VENICE — Another controversial shooting death of a homeless black man, this time in Venice, has a local civil rights group calling for a federal investigation of the Los Angeles Police Department.
The Los Angeles chapter of the National Action Network held a press conference Wednesday afternoon outside LAPD headquarters downtown and called on Mayor Eric Garcetti to ask the U.S. Department of Justice to conduct an investigation into the patterns and practices of the police department.
The investigation should examine excessive force, racial profiling, discriminatory harassment and unlawful stops, searches and arrests, the Rev. K.W. Tulloss, president of the network chapter, said.
“The National Action Network is outraged by the death of another unarmed African-American homeless man by the Los Angeles Police Department,” Tulloss said. “We need an independent investigation by the Justice Department to help reform … our shoot-and-kill-unarmed-civilians-first, we’ll-ask-questions-later police department.”
The shooting occurred Tuesday around 11:30 p.m. on Windward Avenue just west of Pacific Avenue.
Police said two officers initially responded to a call about a person harassing people on Windward Avenue. They spoke briefly to the suspect, who walked away toward the boardwalk, police said.
The officers returned to their car but then saw the suspect struggling with someone — apparently a bouncer at the Townhouse bar — on the sidewalk.
The officers approached and a struggle ensued, ending with the shooting.
It’s unclear how many shots were fired. The suspect died at a hospital.
The shooting victim’s name was not immediately released, but acquaintances identified him as 29-year-old Brendon Glenn, who came from New York City and struggled with drugs and alcohol. Glenn had sought shelter and assistance at the Teen Project’s Venice PAD homeless center, according to the center’s Timothy Pardue.
Los Angeles Police Chief Charlie Beck and the union representing the LAPD rank-and-file found themselves deeply at odds over shooting, with the union livid over Beck’s suggestion that it was excessive.
Beck said Wednesday after seeing video footage of the incident that he was “very concerned” about the shooting, adding that it generally takes “extraordinary circumstances” for police to shoot an unarmed person, and it’s unclear if those circumstances existed in the shooting.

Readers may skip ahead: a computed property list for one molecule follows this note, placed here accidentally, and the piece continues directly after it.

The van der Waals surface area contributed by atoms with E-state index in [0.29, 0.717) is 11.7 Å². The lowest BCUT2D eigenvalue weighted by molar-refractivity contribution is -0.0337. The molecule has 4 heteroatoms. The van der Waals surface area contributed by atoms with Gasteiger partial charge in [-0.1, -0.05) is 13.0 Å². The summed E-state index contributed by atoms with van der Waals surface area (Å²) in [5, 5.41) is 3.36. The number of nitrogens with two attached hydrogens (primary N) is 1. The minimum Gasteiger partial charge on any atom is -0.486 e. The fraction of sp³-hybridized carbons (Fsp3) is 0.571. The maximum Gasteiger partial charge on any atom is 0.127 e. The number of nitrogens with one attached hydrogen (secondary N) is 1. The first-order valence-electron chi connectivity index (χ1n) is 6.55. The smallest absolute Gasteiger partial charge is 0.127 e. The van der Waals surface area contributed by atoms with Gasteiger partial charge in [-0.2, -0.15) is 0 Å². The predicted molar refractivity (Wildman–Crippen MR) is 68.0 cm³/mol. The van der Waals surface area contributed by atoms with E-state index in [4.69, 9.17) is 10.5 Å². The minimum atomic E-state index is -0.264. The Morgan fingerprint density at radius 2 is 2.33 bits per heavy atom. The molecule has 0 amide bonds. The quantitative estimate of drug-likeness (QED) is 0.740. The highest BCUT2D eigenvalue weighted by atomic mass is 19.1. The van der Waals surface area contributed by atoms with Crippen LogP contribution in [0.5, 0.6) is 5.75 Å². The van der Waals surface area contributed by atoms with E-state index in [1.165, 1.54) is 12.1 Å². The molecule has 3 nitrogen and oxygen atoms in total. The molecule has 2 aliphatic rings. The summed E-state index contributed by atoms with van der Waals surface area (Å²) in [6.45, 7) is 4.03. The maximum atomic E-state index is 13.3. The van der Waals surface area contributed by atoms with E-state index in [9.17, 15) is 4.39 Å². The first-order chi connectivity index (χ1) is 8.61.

The chief said Los Angeles Police Department investigators had not yet interviewed the officer who opened fire on the suspect because he was still on medication after being treated for a knee injury suffered in the altercation. The officer who allegedly shot Glenn also is black.
“I don’t know what was in the officer’s mind,” Beck said. “We expect to know more [Thursday]. At this point, it appears that it was a physical altercation.”
Craig Lally, president of the Los Angeles Police Protective League, the union that represents LAPD officers, called Beck’s comments “completely irresponsible” and said it is too early to suggest the shooting may have been improper.
“As the final trier of fact in the use-of-force investigation and disciplinary process, the premature decision by the chief essentially renders the investigation process void,” Lally said.
“Additionally, by making his opinion public without having all of the facts, he influences the investigation for all parties involved, including his command officers and the public.
“As in the criminal justice system, everyone is innocent until proven guilty. We encourage everyone to reserve judgment until the investigation has run its course, and the facts are collected and assessed,” Lally said.
Beck said the department is working with the District Attorney’s Office and the LAPD’s independent inspector general to investigate the shooting.
“We will expend all resources to find out the truth of what happened last night on Windward Avenue,” he said.
Beck said a town hall meeting will be held Thursday night with LAPD officials and Inspector General Alexander Bustamante to discuss the shooting with residents. City Councilman Mike Bonin is also expected to attend the meeting, which will be held at 6 p.m. at Westminster Avenue Elementary School, 1010 Abbot Kinney Blvd.
The reaction of Venice residents was hard to predict; many of them deeply resent the homeless population in their community.
People who knew Glenn told the Los Angeles Times that he was a kind man who constantly told people he loved them. He was known for his “hand hug” — grabbing hold of someone’s hand before saying goodbye. Glenn treated his dog, a black Labrador mix named Dozer, like “his baby,” one man told the newspaper.
But they acknowledged he also had his struggles, The Times reported.
“He was a drinker. He has a drinking problem,” Allison Holden, 23, who is also homeless, told The Times. “But we all have problems.”